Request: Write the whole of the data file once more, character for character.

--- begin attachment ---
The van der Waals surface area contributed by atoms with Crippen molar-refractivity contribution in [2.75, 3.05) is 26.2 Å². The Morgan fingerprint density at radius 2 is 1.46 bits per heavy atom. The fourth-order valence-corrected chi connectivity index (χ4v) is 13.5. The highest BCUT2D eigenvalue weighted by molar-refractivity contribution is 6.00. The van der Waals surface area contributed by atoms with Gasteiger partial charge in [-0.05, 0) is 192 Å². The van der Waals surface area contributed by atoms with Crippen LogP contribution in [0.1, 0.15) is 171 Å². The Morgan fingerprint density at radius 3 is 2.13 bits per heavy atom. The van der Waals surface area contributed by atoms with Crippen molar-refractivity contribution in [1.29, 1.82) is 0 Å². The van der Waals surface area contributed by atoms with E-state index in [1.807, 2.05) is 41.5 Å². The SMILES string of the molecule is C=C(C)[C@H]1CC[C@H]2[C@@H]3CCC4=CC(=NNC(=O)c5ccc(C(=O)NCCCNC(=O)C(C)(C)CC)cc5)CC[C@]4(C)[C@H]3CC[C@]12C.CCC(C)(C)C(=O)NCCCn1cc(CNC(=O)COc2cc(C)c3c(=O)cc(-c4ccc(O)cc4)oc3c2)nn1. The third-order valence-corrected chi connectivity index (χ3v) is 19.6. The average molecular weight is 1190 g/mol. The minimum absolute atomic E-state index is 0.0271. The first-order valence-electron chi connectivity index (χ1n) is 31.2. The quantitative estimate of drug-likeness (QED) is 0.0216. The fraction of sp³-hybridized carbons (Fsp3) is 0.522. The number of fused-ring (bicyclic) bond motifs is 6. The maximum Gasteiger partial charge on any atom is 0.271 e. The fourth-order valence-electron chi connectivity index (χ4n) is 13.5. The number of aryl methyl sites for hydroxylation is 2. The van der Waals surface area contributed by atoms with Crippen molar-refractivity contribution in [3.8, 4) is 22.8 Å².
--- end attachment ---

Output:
The van der Waals surface area contributed by atoms with Crippen molar-refractivity contribution in [2.75, 3.05) is 26.2 Å². The Morgan fingerprint density at radius 2 is 1.46 bits per heavy atom. The fourth-order valence-corrected chi connectivity index (χ4v) is 13.5. The highest BCUT2D eigenvalue weighted by molar-refractivity contribution is 6.00. The van der Waals surface area contributed by atoms with Gasteiger partial charge in [-0.05, 0) is 192 Å². The van der Waals surface area contributed by atoms with Crippen LogP contribution in [0.1, 0.15) is 171 Å². The Morgan fingerprint density at radius 3 is 2.13 bits per heavy atom. The van der Waals surface area contributed by atoms with Crippen molar-refractivity contribution in [1.29, 1.82) is 0 Å². The van der Waals surface area contributed by atoms with E-state index in [1.807, 2.05) is 41.5 Å². The SMILES string of the molecule is C=C(C)[C@H]1CC[C@H]2[C@@H]3CCC4=CC(=NNC(=O)c5ccc(C(=O)NCCCNC(=O)C(C)(C)CC)cc5)CC[C@]4(C)[C@H]3CC[C@]12C.CCC(C)(C)C(=O)NCCCn1cc(CNC(=O)COc2cc(C)c3c(=O)cc(-c4ccc(O)cc4)oc3c2)nn1. The third-order valence-corrected chi connectivity index (χ3v) is 19.6. The average molecular weight is 1190 g/mol. The minimum absolute atomic E-state index is 0.0271. The first-order valence-electron chi connectivity index (χ1n) is 31.2. The quantitative estimate of drug-likeness (QED) is 0.0216. The fraction of sp³-hybridized carbons (Fsp3) is 0.522. The number of fused-ring (bicyclic) bond motifs is 6. The maximum Gasteiger partial charge on any atom is 0.271 e. The fourth-order valence-electron chi connectivity index (χ4n) is 13.5. The number of aryl methyl sites for hydroxylation is 2. The van der Waals surface area contributed by atoms with Crippen molar-refractivity contribution in [3.8, 4) is 22.8 Å².